Contribution Oral Presentation
Application of biomass fuel in iron ore sintering
In metallurgy, it is essential to obtain and use high quality fuel and reducing agents with low environmental impact. The use of biomaterials as a fuel might help to solve technological and environmental issues of sinter production. Biomass has enormous renewable carbon potential and CO2 neutrality. The main advantages of biomass are the low mineral composition and almost complete absence of sulphur, and the disadvantages are low bulk density, high moisture and volatile matter yield, high oxygen content, alkaline earth metals and relatively low carbon content. The biomass disadvantages as a fuel can be effectively eliminated through its use in compressed form. This will increase the bulk density of the material, give it the necessary size and mechanical strength. An even greater effect of improving the biomass properties as fuel is achieved after its preliminary carbonization. As a result of biomass pyrolysis, the amount of carbon increases, the content of oxygen and nitrogen decreases.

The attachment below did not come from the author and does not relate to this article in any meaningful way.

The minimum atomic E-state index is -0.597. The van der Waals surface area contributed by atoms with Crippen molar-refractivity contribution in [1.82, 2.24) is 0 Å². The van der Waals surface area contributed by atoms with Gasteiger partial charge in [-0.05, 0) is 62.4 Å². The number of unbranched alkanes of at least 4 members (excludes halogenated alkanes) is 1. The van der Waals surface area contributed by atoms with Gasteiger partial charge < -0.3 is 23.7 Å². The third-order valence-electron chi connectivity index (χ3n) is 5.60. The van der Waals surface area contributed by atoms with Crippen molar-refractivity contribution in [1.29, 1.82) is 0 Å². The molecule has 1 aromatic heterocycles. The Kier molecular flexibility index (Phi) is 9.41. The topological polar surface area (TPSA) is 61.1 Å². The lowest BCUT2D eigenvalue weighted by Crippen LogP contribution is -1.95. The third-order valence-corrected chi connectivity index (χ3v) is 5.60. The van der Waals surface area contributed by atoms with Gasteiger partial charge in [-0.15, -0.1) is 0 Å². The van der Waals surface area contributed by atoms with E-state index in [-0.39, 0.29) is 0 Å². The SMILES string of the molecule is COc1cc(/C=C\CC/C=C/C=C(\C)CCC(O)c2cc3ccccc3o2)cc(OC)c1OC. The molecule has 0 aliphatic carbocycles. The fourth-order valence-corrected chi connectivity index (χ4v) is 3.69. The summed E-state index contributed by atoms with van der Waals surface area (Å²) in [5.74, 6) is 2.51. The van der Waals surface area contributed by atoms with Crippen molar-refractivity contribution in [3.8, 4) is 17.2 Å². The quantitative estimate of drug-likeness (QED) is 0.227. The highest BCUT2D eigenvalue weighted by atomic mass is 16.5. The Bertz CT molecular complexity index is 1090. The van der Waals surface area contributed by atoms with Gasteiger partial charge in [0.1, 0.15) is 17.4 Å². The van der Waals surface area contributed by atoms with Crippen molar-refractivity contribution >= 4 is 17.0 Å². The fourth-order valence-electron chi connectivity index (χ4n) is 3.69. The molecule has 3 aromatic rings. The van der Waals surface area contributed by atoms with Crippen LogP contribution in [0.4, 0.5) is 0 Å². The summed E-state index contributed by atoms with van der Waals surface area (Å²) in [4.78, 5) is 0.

In this study, we investigate the use of some raw and pyrolysis-processed biomass pellet types, for iron ore sintering. As a alternative fuels used commercial pellets of sunflower husk (SFH), conifer wood, wheat straw, and walnut shell. The pyrolysis temperature was set to 673, 873, 1073, and 1273 K, and the proportion of biomass in the fuel composition was set to 25%
For all the test runs of sintering, the composition of the blend was the same, the changes were made only for the biofuel type. It was established that the addition of biofuels to the sintering blend leads to the increase in the gas permeability of the sintered layer. The analysis of the complex characteristics of the sintering process and the resultant sinter showed that the use of wood and SFH pellets leads to the production of sinter with sufficient strength characteristics. Good sintering process and product results were achieved when the sintering blend had a 25% composition of wood or SFH pellets pyrolyzed at 1073 and 873 K, respectively.